Morgan Freeman stopped by the TCA summer press tour last month to talk about his upcoming six-part docu-series “The Story of Us,” premiering in the fall on the National Geographic Channel.
The series follows Freeman as he travels the globe in search of an answer to one fundamental question for humanity: what are the common forces that bind us together?
“I’ve always been curious, some people call it nosy. That is the driving force of wanting to do and loving to do this type of material,” Freeman said when asked what attracted him to the project. It puts you face-to-face “with people way outside your experience.”
When EUR/Electronic Urban Report correspondent Ny MaGee asked Mr. Freeman if exploring the human condition through this series has influenced the types of characters he wants to give life to at this point in his career, he replied:
“No. I think what I’ve always wanted to do in film is sort of revisionist history. In film, I just need to belong. I grew up in the movies, watching them, and not seeing enough of me, none of me. So my film career is actually predicated on being able to see me. That doesn’t cross over to this line of fire. This is a completely different set of rules, I guess, I can use to live by,” he explained.
Adding, “Now what I’m getting the most joy out of is meeting all of these different people, sitting down and having a one-on-one conversation with them, and realizing that, gee, I just talked with someone from the other side of the world, and they are saying pretty much the same thing. They are just using a different language.”
Executive Producer Lori McCreary chimed in with “It’s interesting because one of the things that we learned from “The Story of God,” we weren’t sure, quite frankly, how Morgan would be in more of an interviewer/interviewee situation. But we’ve known Morgan for a long time, and we know that when he’s one-on-one with anyone, if any of you have had the pleasure, he’s ultimately curious,” she said.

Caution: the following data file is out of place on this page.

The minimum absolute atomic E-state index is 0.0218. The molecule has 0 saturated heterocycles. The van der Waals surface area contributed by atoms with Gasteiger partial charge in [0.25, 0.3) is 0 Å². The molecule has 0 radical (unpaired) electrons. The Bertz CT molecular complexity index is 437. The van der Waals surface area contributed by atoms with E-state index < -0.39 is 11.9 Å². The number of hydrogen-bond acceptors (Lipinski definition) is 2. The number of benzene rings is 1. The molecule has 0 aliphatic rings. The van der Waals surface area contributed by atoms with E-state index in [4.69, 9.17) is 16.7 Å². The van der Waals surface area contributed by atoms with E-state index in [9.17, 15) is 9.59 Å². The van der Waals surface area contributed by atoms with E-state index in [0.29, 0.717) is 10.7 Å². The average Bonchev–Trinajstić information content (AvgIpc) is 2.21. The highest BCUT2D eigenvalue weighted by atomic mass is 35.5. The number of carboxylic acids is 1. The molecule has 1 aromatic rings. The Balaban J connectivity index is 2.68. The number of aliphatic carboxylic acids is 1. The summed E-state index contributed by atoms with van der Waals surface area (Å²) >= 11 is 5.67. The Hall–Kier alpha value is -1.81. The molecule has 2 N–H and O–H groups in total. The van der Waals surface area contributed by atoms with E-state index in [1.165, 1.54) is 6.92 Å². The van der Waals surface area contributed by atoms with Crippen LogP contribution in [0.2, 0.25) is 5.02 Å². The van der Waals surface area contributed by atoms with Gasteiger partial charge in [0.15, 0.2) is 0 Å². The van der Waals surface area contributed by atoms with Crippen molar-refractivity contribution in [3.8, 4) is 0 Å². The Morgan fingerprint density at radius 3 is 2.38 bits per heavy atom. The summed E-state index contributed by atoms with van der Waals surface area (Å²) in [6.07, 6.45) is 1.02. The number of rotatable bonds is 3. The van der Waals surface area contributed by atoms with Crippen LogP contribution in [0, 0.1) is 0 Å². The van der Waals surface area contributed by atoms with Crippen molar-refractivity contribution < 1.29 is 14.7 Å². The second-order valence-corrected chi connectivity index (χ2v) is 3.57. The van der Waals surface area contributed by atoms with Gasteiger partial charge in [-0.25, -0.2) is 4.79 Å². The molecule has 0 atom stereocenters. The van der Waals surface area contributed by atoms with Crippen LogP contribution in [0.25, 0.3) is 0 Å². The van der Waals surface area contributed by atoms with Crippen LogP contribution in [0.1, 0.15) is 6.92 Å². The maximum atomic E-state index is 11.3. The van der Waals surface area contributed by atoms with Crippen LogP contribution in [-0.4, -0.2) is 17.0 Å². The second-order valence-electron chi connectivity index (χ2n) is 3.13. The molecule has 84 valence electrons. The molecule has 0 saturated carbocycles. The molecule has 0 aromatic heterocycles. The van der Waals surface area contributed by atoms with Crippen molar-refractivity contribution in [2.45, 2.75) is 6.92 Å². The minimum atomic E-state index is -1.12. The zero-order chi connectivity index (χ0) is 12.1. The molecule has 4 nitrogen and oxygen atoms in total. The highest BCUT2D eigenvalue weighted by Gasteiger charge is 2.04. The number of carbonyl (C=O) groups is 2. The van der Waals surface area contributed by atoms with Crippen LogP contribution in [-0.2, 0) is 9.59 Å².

“And what we saw in “The Story of God” was, wow, he’s bringing out something in these individuals that we might not have otherwise gotten if we had just brought along an actor for hire. And it’s one of the things that inspired us to go further in “The Story of Us,” which was let’s tell some more intimate stories that talk about how we are all connected and how similar we all are in love, in freedom, in war and peace. And I think that without someone like Morgan, who can really get to the center of these wonderful people, it might not be as impactful, and with him, it’s impactful,” she added.
“I agree with that,” said Morgan.
Mr. Freeman also noted of this filming experience that the subjects profiled confirm that despite our differences, at our core, we’re all the same.
“Human society is a tapestry. It’s not made from the exact same fabric. So these stories, meaning these people, are in my own life, weaving a whole other pattern for me to live in and believe in. So I find it very exciting,” he said.
So, does Mr. Freeman see himself in any of the subjects he’s spoken to for “The Story of Us”?
“No, not in every individual but certainly in Albert’s case,” he said.
Albert Woodfox is a former Angola 3 inmate whose story will be explored on the series.
“I grew up in the South, single-parent situation, having the opportunity to take the wrong path. Knock on wood I didn’t. But when I sit with Albert and people like him, yes, I have that exact feeling, there but for the grace of really good luck,” said Freeman.
“The Story of Us with Morgan Freeman” premieres Wednesday, October 11.
(Photo by Richard Shotwell/Invision/AP, File)
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